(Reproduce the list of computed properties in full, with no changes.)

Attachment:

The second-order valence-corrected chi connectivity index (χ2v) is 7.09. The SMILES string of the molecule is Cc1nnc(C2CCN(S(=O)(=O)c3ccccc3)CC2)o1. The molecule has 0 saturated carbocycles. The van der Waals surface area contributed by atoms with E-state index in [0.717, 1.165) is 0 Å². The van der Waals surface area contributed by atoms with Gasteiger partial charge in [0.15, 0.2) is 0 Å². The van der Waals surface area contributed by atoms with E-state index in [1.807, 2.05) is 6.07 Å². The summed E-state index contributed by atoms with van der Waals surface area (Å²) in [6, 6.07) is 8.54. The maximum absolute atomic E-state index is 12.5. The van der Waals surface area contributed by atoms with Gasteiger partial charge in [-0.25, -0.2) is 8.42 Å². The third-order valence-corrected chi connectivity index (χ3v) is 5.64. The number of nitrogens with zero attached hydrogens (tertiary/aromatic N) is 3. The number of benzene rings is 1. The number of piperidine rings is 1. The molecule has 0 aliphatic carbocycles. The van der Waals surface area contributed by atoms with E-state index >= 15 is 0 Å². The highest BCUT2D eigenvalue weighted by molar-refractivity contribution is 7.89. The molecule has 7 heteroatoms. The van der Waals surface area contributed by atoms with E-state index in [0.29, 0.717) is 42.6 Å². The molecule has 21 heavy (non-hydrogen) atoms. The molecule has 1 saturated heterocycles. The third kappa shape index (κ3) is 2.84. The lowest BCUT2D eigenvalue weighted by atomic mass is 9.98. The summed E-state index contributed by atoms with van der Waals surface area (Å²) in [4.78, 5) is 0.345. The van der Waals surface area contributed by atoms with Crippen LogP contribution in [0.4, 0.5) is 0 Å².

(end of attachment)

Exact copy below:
The second-order valence-corrected chi connectivity index (χ2v) is 7.09. The SMILES string of the molecule is Cc1nnc(C2CCN(S(=O)(=O)c3ccccc3)CC2)o1. The molecule has 0 saturated carbocycles. The van der Waals surface area contributed by atoms with E-state index in [0.717, 1.165) is 0 Å². The van der Waals surface area contributed by atoms with Gasteiger partial charge in [0.15, 0.2) is 0 Å². The van der Waals surface area contributed by atoms with E-state index in [1.807, 2.05) is 6.07 Å². The summed E-state index contributed by atoms with van der Waals surface area (Å²) in [6, 6.07) is 8.54. The maximum absolute atomic E-state index is 12.5. The van der Waals surface area contributed by atoms with Gasteiger partial charge in [-0.25, -0.2) is 8.42 Å². The third-order valence-corrected chi connectivity index (χ3v) is 5.64. The number of nitrogens with zero attached hydrogens (tertiary/aromatic N) is 3. The number of benzene rings is 1. The number of piperidine rings is 1. The molecule has 0 aliphatic carbocycles. The van der Waals surface area contributed by atoms with E-state index >= 15 is 0 Å². The highest BCUT2D eigenvalue weighted by molar-refractivity contribution is 7.89. The molecule has 7 heteroatoms. The van der Waals surface area contributed by atoms with E-state index in [0.29, 0.717) is 42.6 Å². The molecule has 21 heavy (non-hydrogen) atoms. The molecule has 1 saturated heterocycles. The third kappa shape index (κ3) is 2.84. The lowest BCUT2D eigenvalue weighted by atomic mass is 9.98. The summed E-state index contributed by atoms with van der Waals surface area (Å²) in [4.78, 5) is 0.345. The van der Waals surface area contributed by atoms with Crippen LogP contribution in [0.4, 0.5) is 0 Å².